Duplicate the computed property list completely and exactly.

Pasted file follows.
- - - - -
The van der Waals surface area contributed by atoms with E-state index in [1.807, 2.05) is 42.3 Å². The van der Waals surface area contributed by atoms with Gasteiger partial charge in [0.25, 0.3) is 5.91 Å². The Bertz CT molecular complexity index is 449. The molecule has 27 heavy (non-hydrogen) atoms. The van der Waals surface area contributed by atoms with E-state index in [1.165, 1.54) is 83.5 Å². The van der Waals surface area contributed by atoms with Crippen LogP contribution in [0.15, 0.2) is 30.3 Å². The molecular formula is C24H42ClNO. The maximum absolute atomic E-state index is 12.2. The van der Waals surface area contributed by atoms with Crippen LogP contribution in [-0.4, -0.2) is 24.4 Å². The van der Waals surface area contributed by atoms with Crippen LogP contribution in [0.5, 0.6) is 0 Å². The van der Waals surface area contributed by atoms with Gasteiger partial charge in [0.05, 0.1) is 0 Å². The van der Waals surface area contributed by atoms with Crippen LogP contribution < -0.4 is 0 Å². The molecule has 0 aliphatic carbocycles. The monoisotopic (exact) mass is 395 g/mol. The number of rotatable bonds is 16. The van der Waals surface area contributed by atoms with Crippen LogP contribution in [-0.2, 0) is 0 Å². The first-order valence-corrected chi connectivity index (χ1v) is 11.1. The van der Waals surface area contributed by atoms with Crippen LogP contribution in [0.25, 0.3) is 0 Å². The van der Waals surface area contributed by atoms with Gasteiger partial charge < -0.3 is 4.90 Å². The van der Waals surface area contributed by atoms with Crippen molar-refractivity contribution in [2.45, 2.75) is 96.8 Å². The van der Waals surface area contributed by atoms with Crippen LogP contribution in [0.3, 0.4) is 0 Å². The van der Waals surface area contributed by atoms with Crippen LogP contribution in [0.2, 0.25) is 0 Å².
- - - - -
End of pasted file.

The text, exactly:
The van der Waals surface area contributed by atoms with E-state index in [1.807, 2.05) is 42.3 Å². The van der Waals surface area contributed by atoms with Gasteiger partial charge in [0.25, 0.3) is 5.91 Å². The Bertz CT molecular complexity index is 449. The molecule has 27 heavy (non-hydrogen) atoms. The van der Waals surface area contributed by atoms with E-state index in [1.165, 1.54) is 83.5 Å². The van der Waals surface area contributed by atoms with Crippen LogP contribution in [0.15, 0.2) is 30.3 Å². The molecular formula is C24H42ClNO. The maximum absolute atomic E-state index is 12.2. The van der Waals surface area contributed by atoms with Crippen LogP contribution in [-0.4, -0.2) is 24.4 Å². The van der Waals surface area contributed by atoms with Crippen LogP contribution in [0.5, 0.6) is 0 Å². The van der Waals surface area contributed by atoms with Gasteiger partial charge in [0.05, 0.1) is 0 Å². The van der Waals surface area contributed by atoms with Crippen LogP contribution < -0.4 is 0 Å². The molecule has 0 aliphatic carbocycles. The monoisotopic (exact) mass is 395 g/mol. The number of rotatable bonds is 16. The van der Waals surface area contributed by atoms with Crippen LogP contribution in [-0.2, 0) is 0 Å². The first-order valence-corrected chi connectivity index (χ1v) is 11.1. The van der Waals surface area contributed by atoms with Crippen LogP contribution in [0.25, 0.3) is 0 Å². The van der Waals surface area contributed by atoms with Gasteiger partial charge < -0.3 is 4.90 Å². The van der Waals surface area contributed by atoms with Crippen molar-refractivity contribution in [2.45, 2.75) is 96.8 Å². The van der Waals surface area contributed by atoms with Crippen LogP contribution in [0.3, 0.4) is 0 Å². The van der Waals surface area contributed by atoms with Crippen LogP contribution in [0.2, 0.25) is 0 Å².